Shortly after Sen. Bill Frist introduced legislation limiting suits against vaccine makers, the drug industry’s trade group gave $10,000 to the surgeon-turned-politician’s political action committee.
Throughout his political career, the new Senate majority leader has supported the health-care industry and the industry has supported him.
Frist, R-Tenn., has raised more than $2 million from doctors, health insurers, drug companies and others in the health-care industry. That’s roughly 20 percent of all the contributions to his two Senate campaigns.
Spokesman Nick Smith said the senator’s votes have nothing to do with his contributions.
“Health care is a priority of Sen. Frist,” Smith said. “He works on legislation that improves the quality of health care and the affordability of health care for all Americans. Sen. Frist votes his conscience. His votes take into account his understanding of the medical field.”
Industries often give to lawmakers who sit on the committees overseeing their interests, and Frist is a member of the Senate Health Committee.
But Frist’s relationship with the health industry is deeper. Besides being the Senate’s only medical doctor, his father founded what is now HCA Inc., the nation’s largest for-profit hospital chain.
“It’s not at all surprising that the industry is one of the big givers to him,” said Larry Noble, executive director of the Center for Responsive Politics, a research group that tracks money and campaigns.
“He is one of their people in terms of where he comes from, in terms of the committees he’s on. He’s from the industry, he supports the industry and he understands their problems and needs.”
HCA is Frist’s largest lifetime financial patron; the company and its officers and employees have contributed $172,250 to the senator’s campaign committee and his leadership political action committee, which raises funds under federal contribution limits as well as unlimited soft money donations.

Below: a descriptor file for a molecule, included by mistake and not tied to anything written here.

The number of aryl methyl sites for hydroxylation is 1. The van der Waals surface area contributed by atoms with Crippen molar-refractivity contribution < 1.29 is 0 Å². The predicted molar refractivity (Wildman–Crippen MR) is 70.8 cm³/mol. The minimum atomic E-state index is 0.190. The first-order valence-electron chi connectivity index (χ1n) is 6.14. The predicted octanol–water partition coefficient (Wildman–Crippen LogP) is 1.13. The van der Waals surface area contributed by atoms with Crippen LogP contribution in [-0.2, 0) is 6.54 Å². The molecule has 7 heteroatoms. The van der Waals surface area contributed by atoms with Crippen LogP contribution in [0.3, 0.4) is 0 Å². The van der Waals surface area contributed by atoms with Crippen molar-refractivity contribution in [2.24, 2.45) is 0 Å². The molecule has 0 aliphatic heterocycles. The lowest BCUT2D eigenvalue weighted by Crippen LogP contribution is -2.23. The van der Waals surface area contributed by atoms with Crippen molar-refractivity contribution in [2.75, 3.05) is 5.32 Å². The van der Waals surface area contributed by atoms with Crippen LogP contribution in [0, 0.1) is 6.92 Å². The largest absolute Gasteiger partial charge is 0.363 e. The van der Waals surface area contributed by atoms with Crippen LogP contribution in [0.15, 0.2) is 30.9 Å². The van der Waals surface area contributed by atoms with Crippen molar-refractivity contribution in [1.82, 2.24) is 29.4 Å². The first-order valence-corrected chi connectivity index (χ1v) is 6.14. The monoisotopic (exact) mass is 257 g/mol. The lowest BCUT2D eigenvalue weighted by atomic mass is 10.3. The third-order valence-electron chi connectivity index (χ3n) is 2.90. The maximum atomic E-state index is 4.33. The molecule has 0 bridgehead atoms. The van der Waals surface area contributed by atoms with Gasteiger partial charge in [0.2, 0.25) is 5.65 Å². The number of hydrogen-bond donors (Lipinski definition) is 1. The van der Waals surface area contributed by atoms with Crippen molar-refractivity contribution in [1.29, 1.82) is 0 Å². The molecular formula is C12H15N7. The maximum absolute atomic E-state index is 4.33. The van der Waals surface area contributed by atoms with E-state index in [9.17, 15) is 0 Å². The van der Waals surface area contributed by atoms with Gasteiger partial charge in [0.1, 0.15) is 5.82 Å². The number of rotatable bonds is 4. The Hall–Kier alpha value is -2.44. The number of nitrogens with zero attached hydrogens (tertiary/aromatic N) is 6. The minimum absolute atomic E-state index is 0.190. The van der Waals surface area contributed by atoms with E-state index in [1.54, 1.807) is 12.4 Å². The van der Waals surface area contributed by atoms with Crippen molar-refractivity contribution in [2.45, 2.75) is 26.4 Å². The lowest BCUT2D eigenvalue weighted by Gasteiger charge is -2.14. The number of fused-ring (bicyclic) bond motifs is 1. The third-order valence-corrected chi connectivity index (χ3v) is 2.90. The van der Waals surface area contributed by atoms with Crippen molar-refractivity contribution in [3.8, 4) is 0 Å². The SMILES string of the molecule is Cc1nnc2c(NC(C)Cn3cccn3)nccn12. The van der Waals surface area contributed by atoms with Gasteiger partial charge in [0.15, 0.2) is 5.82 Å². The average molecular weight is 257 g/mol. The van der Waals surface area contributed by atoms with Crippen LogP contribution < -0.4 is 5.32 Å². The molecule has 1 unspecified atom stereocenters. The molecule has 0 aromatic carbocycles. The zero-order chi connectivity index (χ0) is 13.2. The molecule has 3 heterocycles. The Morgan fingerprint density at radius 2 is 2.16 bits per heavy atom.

The company recently agreed to pay the Justice Department $631 million to settle allegations of health-care fraud that occurred when the company was headed by Rick Scott.
Frist’s next four largest contributors also have Tennessee connections: FedEx, which gave $140,225; AutoZone, $115,000; Vanderbilt University, $74,950; and the law firm of Bass, Berry and Sims, whose clients include HCA and which gave $59,875. The figures include donations from employees, officials, the companies and PACs.
The president of the American Medical Association said doctors appreciate having one of their own on Capitol Hill.
“You don’t have to give a lot of background and explanation,” said Dr. Yank D. Coble, an endocrinologist in Jacksonville, Fla. “This is a person you can communicate with and has some experiences you can relate to.”
Frist has supported the drug industry and the medical community on several key issues. In March, he introduced legislation to limit suits against companies that used Thimerosal, a mercury-based ingredient in certain childhood vaccines that some parents believe have caused autism in their children. The bill would have required the parents to file claims through a federal vaccine compensation program that caps damages at $250,000.
The Pharmaceutical Research and Manufacturers of America, the drug industry trade group, supported the measure. After Frist introduced the bill, the drug trade group gave $10,000 to Frist’s political action committee.
House Republicans, who received $1 million in campaign contributions from the drug industry’s trade group, eventually added the provision to the homeland security bill. The contributions came in the two months leading up to the measure’s passage. House and Senate leaders said Friday they would pass legislation removing the provision.
Smith said the senator’s bill was based on recommendations from a federal advisory committee on vaccines and the American Academy of Pediatrics. “He, like many Americans, is very concerned about a stable and affordable vaccine supply,” Smith said.
The senator also sided with the drug industry on other votes. In the last session of Congress, Frist was one of 21 senators to vote against legislation to speed generic drugs to market, allow importers to buy U.S.-made drugs in Canada, and allow states to force drug companies to give Medicaid discounts. And he voted against the industry-opposed Democratic plan for a Medicare prescription drug benefit.
Frist also joined with his fellow doctors to support an unsuccessful effort to limit punitive damages and curtail lawyers’ fees in medical malpractice cases.